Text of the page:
function Animal (name, energy) {
  this.name = name
  this.energy = energy
}

const leo = Animal('Leo', 7)
console.log(leo) // undefined


The name for this pattern is Pseudoclassical Instantiation.

If JavaScript isn’t your first programming language, you might be getting a little restless.

“WTF this dude just re-created a crappier version of a Class” - You
For those unfamiliar, a Class allows you to create a blueprint for an object. Then whenever you create an instance of that Class, you get an object with the properties and methods defined in the blueprint.

Sound familiar? That’s basically what we did with our Animal constructor function above. However, instead of using the class keyword, we just used a regular old JavaScript function to re-create the same functionality. Granted, it took a little extra work as well as some knowledge about what happens “under the hood” of JavaScript but the results are the same.

Here’s the good news. JavaScript isn’t a dead language. It’s constantly being improved and added to by the TC-39 committee. What that means is that even though the initial version of JavaScript didn’t support classes, there’s no reason they can’t be added to the official specification. In fact, that’s exactly what the TC-39 committee did. In 2015, EcmaScript (the official JavaScript specification) 6 was released with support for Classes and the class keyword. Let’s see how our Animal constructor function above would look like with the new class syntax.

class Animal {
  constructor(name, energy) {
    this.name = name
    this.energy = energy
  }
  eat(amount) {
    console.log(`${this.name} is eating.`)
    this.energy += amount
  }
  sleep(length) {
    console.log(`${this.name} is sleeping.`)
    this.energy += length
  }
  play(length) {
    console.log(`${this.name} is playing.`)
    this.energy -= length
  }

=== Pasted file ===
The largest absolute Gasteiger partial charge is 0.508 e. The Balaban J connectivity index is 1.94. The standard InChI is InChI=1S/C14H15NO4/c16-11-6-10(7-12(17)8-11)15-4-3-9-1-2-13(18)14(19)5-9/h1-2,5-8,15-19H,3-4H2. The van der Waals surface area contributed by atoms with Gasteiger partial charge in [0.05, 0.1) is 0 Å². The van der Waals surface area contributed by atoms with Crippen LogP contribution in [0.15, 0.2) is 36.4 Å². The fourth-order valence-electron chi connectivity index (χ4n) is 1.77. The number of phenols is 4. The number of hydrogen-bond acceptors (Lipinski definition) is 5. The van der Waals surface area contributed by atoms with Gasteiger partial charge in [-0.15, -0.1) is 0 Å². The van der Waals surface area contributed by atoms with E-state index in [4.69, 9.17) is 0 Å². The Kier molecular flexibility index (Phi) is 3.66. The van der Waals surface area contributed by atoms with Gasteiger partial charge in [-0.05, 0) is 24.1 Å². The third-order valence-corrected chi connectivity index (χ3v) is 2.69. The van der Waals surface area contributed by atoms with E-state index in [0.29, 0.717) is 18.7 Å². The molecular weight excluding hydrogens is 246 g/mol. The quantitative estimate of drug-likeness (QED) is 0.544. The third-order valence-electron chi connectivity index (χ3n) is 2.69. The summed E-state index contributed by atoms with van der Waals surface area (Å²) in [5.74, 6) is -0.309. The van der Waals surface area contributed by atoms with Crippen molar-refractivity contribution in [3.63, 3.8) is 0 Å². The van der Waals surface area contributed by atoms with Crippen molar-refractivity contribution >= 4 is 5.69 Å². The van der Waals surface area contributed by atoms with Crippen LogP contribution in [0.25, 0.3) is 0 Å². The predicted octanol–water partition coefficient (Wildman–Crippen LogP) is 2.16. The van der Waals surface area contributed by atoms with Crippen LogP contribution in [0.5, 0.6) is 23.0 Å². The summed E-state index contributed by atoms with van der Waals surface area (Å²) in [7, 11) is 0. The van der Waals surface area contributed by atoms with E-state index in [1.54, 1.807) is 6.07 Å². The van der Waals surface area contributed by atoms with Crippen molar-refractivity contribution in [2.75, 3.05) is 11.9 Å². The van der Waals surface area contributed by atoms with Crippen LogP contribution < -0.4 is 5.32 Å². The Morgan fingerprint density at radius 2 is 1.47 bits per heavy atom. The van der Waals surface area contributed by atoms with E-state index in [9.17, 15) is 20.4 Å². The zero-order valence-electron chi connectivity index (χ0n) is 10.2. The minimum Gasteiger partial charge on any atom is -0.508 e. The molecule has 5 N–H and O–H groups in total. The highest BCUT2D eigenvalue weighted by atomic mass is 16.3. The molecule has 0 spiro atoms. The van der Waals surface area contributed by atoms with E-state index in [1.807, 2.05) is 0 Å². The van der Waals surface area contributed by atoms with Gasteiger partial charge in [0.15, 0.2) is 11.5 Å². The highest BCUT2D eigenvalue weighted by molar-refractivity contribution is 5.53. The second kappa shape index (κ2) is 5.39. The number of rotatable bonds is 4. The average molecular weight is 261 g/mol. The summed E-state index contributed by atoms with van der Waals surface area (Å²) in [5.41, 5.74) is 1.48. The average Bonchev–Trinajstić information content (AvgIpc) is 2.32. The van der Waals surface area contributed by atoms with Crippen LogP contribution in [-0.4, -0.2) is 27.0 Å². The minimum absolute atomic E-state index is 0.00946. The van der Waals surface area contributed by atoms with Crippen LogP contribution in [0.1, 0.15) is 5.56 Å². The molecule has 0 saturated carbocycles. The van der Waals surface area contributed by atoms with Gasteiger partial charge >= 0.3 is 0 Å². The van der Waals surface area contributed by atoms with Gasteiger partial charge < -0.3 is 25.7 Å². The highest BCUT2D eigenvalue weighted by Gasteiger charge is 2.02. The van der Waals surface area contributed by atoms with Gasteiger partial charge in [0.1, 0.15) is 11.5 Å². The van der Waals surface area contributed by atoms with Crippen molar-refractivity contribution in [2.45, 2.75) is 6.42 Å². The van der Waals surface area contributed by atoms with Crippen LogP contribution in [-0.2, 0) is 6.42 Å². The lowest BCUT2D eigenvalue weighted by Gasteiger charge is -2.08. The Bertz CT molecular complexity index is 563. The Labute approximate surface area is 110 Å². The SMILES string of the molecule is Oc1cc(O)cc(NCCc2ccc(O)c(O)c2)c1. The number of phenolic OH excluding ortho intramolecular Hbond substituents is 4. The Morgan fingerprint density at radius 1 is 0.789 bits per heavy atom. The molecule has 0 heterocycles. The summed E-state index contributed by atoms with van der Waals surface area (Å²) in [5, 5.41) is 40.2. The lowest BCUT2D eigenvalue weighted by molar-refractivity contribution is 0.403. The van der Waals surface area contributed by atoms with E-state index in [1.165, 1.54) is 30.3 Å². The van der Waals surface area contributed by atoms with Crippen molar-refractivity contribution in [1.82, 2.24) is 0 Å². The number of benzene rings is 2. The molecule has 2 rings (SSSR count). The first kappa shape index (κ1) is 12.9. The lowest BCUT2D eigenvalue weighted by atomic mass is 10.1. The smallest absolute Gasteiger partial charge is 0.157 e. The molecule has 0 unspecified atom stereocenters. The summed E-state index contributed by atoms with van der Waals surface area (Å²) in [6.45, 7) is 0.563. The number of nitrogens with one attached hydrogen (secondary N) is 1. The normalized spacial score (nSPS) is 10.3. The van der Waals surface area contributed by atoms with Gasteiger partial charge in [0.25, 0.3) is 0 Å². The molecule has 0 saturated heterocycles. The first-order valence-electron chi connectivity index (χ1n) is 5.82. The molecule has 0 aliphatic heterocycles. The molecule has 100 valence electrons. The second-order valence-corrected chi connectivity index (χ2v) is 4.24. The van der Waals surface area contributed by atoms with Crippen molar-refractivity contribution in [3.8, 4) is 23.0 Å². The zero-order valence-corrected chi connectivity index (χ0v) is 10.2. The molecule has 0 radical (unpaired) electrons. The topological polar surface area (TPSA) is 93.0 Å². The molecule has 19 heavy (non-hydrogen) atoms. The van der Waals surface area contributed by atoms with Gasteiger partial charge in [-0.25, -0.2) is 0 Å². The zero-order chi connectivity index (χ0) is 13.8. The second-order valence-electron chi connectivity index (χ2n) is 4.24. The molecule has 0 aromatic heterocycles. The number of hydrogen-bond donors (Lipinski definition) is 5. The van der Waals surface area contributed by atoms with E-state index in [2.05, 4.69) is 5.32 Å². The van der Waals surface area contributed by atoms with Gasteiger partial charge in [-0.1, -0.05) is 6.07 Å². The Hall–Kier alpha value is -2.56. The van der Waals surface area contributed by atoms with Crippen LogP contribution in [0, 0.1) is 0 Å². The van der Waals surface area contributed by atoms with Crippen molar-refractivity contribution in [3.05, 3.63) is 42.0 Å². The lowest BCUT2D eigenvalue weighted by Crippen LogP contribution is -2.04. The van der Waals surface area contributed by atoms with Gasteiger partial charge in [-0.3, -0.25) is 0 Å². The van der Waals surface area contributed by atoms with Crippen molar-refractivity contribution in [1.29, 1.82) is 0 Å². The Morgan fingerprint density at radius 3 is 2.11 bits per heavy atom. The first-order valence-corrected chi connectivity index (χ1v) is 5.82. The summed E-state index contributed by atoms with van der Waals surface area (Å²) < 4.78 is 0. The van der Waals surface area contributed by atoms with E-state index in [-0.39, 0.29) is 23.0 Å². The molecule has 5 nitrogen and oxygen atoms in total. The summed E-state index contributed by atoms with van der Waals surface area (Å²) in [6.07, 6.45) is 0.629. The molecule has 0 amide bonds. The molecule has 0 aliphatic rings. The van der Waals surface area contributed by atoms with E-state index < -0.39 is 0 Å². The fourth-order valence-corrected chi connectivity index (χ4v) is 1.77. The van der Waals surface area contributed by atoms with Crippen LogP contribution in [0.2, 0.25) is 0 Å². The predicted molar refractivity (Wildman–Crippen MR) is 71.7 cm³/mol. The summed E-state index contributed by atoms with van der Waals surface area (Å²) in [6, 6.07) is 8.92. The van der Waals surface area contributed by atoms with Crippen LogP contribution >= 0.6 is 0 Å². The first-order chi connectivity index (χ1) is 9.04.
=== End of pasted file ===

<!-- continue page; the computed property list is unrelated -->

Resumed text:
}

const leo = new Animal('Leo', 7)
const snoop = new Animal('Snoop', 10)

Pretty clean, right?

So if this is the new way to create classes, why did we spend so much time going over the old way? The reason for that is because the new way (with the class keyword) is primarily just “syntactical sugar” over the existing way we’ve called the pseudoclassical pattern. In order to fully understand the convenience syntax of ES6 classes, you first must understand the pseudoclassical pattern.

At this point we’ve covered the fundamentals of JavaScript’s prototype. The rest of this post will be dedicated to understanding other “good to know” topics related to it. In another post we’ll look at how we can take these fundamentals and use them to understand how inheritance works in JavaScript.

Array Methods

We talked in depth above about how if you want to share methods across instances of a class, you should stick those methods on the class’ (or function’s) prototype. We can see this same pattern demonstrated if we look at the Array class. Historically you’ve probably created your arrays like this

const friends = []

Turns out that’s just sugar over creating a new instance of the Array class.

const friendsWithSugar = []

const friendsWithoutSugar = new Array()

One thing you might have never thought about is how does every instance of an array have all of those built in methods (splice, slice, pop, etc)?

Well as you now know, it’s because those methods live on Array.prototype and when you create a new instance of Array, you use the new keyword which sets up that delegation to Array.prototype on failed lookups.

We can see all the array’s methods by simply logging Array.prototype.

console.log(Array.prototype)